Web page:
c.1925 Unmarked Concert Banjo Ukulele

This is a customer's instrument in for a setup which it needed pretty badly -- the nut slots were all cut too high, the action ran about 1/4" at the 12th fret, the head was quite slack, and the neck was loose to the pot. Anyhow, that's typical banjo stuff for older instruments that haven't been tweaked. It's now a nice little player with that snappy and loud tone I expect from a longer-scale, larger-head (this one is 8" vs the normal 7" rims) banjo uke. The frets really should be dressed at some point (they're a bit "square" on top) but at least they're level.

It's unmarked as well but I have a gut feeling that based on the heel cut and style of the headstock cut that these may have been made by Regal in Chicago. One sees similar instruments under various brands including Lyon & Healy and other mailorder catalog marks.

I don't think the skin head is original but everything else but the strings is.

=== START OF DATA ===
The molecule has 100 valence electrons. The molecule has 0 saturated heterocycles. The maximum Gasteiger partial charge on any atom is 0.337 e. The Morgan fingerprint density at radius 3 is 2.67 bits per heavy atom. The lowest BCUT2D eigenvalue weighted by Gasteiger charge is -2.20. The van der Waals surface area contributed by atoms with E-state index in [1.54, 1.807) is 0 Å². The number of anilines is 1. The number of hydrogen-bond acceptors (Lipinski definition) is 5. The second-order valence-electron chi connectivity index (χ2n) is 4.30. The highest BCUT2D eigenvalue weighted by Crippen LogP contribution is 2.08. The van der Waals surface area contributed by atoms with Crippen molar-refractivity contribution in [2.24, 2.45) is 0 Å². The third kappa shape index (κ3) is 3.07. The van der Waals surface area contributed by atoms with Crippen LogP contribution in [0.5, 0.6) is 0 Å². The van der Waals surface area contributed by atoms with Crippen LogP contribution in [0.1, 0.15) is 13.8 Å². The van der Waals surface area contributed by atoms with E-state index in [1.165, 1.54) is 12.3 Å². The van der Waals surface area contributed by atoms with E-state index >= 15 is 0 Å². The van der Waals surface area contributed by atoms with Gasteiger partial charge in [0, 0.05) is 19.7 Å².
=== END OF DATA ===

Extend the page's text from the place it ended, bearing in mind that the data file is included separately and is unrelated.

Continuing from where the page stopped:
As usual for this grade of banjo, while the primary wood is nice (in this case mahogany neck, rim, and resonator), the fretboard and headstock veneer is ebonized or dyed pearwood or maple rather than true rosewood or ebony.

The pearl inlay is pretty nice, though.

The neck has an unusually narrow width at the nut which suggests this was made with fast playing up the neck in mind. I'm sure that neck could also handle steel strings which may have been intended when it was built: at the time there were a number of banjo-uke steel-string sets that seem to have been used on about half of the banjo ukes I've worked on.

The mahogany bolt-on resonator definitely "loudens" the instrument up. It's also got some colorful decals pasted to it.

Ivoroid-buttoned friction pegs.


kistenjc said…
So would any changes be needed to put steel strings back on? What size strings would you recommend?